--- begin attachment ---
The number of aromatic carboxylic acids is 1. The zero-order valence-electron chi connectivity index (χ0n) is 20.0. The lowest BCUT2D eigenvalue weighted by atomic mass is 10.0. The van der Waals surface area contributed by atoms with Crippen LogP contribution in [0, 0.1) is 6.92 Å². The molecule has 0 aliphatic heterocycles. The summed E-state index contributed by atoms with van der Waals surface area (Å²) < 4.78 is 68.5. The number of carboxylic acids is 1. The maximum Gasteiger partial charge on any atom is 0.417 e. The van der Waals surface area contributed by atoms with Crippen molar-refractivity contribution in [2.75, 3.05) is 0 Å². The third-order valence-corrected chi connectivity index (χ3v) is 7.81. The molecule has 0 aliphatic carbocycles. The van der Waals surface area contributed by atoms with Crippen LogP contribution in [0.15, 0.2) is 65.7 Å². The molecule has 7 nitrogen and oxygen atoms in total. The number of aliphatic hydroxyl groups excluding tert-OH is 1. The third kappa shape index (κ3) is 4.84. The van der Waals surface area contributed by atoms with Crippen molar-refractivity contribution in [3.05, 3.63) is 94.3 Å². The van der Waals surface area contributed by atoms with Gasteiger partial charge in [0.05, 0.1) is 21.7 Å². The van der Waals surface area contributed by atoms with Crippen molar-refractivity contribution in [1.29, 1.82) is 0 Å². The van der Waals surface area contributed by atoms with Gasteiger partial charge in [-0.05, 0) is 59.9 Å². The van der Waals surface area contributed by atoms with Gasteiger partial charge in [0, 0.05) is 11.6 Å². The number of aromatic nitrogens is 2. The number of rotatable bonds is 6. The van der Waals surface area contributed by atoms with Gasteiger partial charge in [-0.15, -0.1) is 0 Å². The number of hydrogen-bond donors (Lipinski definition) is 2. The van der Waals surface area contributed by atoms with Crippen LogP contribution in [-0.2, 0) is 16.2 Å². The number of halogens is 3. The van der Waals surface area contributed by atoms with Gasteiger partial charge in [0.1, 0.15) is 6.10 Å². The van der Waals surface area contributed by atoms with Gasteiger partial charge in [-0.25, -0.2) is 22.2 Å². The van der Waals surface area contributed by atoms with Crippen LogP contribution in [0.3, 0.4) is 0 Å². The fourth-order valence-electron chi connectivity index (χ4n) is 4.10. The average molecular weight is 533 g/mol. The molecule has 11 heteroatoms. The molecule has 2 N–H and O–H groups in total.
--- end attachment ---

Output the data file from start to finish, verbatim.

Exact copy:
The number of aromatic carboxylic acids is 1. The zero-order valence-electron chi connectivity index (χ0n) is 20.0. The lowest BCUT2D eigenvalue weighted by atomic mass is 10.0. The van der Waals surface area contributed by atoms with Crippen LogP contribution in [0, 0.1) is 6.92 Å². The molecule has 0 aliphatic heterocycles. The summed E-state index contributed by atoms with van der Waals surface area (Å²) < 4.78 is 68.5. The number of carboxylic acids is 1. The maximum Gasteiger partial charge on any atom is 0.417 e. The van der Waals surface area contributed by atoms with Crippen molar-refractivity contribution in [2.75, 3.05) is 0 Å². The third-order valence-corrected chi connectivity index (χ3v) is 7.81. The molecule has 0 aliphatic carbocycles. The van der Waals surface area contributed by atoms with Crippen LogP contribution in [0.15, 0.2) is 65.7 Å². The molecule has 7 nitrogen and oxygen atoms in total. The number of aliphatic hydroxyl groups excluding tert-OH is 1. The third kappa shape index (κ3) is 4.84. The van der Waals surface area contributed by atoms with Crippen molar-refractivity contribution in [3.05, 3.63) is 94.3 Å². The van der Waals surface area contributed by atoms with Gasteiger partial charge in [0.05, 0.1) is 21.7 Å². The van der Waals surface area contributed by atoms with Crippen molar-refractivity contribution in [1.29, 1.82) is 0 Å². The van der Waals surface area contributed by atoms with Gasteiger partial charge in [-0.05, 0) is 59.9 Å². The van der Waals surface area contributed by atoms with Gasteiger partial charge in [0, 0.05) is 11.6 Å². The number of aromatic nitrogens is 2. The number of rotatable bonds is 6. The van der Waals surface area contributed by atoms with Gasteiger partial charge in [-0.15, -0.1) is 0 Å². The number of hydrogen-bond donors (Lipinski definition) is 2. The van der Waals surface area contributed by atoms with Crippen LogP contribution in [-0.2, 0) is 16.2 Å². The number of halogens is 3. The van der Waals surface area contributed by atoms with Gasteiger partial charge in [0.1, 0.15) is 6.10 Å². The van der Waals surface area contributed by atoms with Gasteiger partial charge in [-0.25, -0.2) is 22.2 Å². The van der Waals surface area contributed by atoms with Crippen LogP contribution in [0.3, 0.4) is 0 Å². The fourth-order valence-electron chi connectivity index (χ4n) is 4.10. The average molecular weight is 533 g/mol. The molecule has 11 heteroatoms. The molecule has 2 N–H and O–H groups in total.